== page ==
Read an Excerpt
The Mediterranean Tycoon
By Margaret Mayo
Harlequin Enterprises, Ltd.Copyright © 2004 Harlequin Enterprises, Ltd.
All right reserved.
Chapter OnePETA'S chin had a determined thrust as she knocked on the door. Many tales had travelled around the company about the dynamic new owner. He was the literal clean-sweeping new broom.
Already, in the space of a few weeks, many employees had left; no one wanted to work for the Tyrant, as he'd promptly been nicknamed. And now she had been promoted to his personal assistant. His third one in as many weeks! He hadn't asked whether she would like the job, oh, no. A directive had been sent to her. It implicated that she either take the job or leave the company.
It had put Peta's back up. She had disliked him immediately and intensely, but the fact was that she needed the job and couldn't afford to turn it down.
The voice was deep and resonant. She'd seen Andreas Papadakis when he'd stalked the corridors of Linam Shipping, when he'd swept through the offices, dark eyes seeing all. They'd rested on each employee in turn, reading and assessing, causing several of her female associates to swoon.
Peta had seen only a tall, arrogant man, who would have been handsome if his face wasn't creased into a permanent scowl. He'd projected a tough, invincible image, and she hadn't been impressed. She liked men with humanity and warmth. This man certainly hadn't the right disposition to warm himself to his employees. He was simply here to turn an already profitable company into a much bigger money-spinner.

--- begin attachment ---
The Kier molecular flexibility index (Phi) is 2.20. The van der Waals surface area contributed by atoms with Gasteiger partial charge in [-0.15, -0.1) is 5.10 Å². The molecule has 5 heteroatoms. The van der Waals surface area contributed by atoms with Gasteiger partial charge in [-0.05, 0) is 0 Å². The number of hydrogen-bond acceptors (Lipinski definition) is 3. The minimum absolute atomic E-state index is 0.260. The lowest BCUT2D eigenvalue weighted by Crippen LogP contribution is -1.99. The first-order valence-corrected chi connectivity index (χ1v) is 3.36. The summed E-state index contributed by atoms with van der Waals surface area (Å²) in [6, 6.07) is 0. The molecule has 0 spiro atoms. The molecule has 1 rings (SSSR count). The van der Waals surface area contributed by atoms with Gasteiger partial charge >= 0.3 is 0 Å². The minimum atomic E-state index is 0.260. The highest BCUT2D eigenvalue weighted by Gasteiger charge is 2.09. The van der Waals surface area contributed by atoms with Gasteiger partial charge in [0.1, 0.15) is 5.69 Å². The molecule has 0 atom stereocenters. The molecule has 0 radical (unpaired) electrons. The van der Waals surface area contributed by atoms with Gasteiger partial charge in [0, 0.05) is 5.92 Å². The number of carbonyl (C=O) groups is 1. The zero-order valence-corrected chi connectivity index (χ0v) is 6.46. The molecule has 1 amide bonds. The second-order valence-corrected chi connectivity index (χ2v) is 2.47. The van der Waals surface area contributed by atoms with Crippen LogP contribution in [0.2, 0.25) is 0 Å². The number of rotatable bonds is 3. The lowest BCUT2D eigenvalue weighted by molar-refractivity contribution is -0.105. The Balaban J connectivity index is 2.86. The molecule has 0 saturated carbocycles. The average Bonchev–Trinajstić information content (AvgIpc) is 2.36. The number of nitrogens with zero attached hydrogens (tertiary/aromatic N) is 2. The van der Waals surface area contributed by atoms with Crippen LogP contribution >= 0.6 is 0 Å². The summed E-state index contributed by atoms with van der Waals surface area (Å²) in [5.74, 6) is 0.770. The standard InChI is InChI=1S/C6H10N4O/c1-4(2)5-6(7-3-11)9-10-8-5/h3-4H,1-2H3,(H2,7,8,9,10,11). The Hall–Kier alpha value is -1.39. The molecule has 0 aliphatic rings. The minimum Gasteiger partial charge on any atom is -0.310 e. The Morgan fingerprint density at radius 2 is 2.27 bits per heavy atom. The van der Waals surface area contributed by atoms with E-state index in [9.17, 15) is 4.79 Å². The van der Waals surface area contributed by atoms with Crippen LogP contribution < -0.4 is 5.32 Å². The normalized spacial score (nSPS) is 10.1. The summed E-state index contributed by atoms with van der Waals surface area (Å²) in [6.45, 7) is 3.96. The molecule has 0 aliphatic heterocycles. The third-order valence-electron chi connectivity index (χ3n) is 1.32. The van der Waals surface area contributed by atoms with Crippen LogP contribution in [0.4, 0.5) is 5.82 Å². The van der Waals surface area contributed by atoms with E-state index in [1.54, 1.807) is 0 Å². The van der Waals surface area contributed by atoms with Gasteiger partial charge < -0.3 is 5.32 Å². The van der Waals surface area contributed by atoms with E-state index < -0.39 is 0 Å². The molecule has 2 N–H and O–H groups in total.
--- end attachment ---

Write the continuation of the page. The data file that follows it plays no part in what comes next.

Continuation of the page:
She took a steadying breath before opening the door, her back ramrod-straight as she walked across the oatmeal carpet towards the huge, dominating desk. It was the first time she'd been in this holy sanctum and the oak panelling, the original oil paintings and the antique furniture were very impressive, though she somehow guessed they weren't what this man would have chosen for himself. He'd already installed a whole bank of computers and other high-tech office equipment, and they sat uneasily in what had once been old Mr Brown's office.
Andreas Papadakis stood to one side of the fine desk, his hair brushed uncompromisingly back, black brows beetled together, brown eyes narrowed and assessing. He looked the very picture of intimidation and Peta squared her shoulders. "Good morning, Mr Papadakis," she said evenly.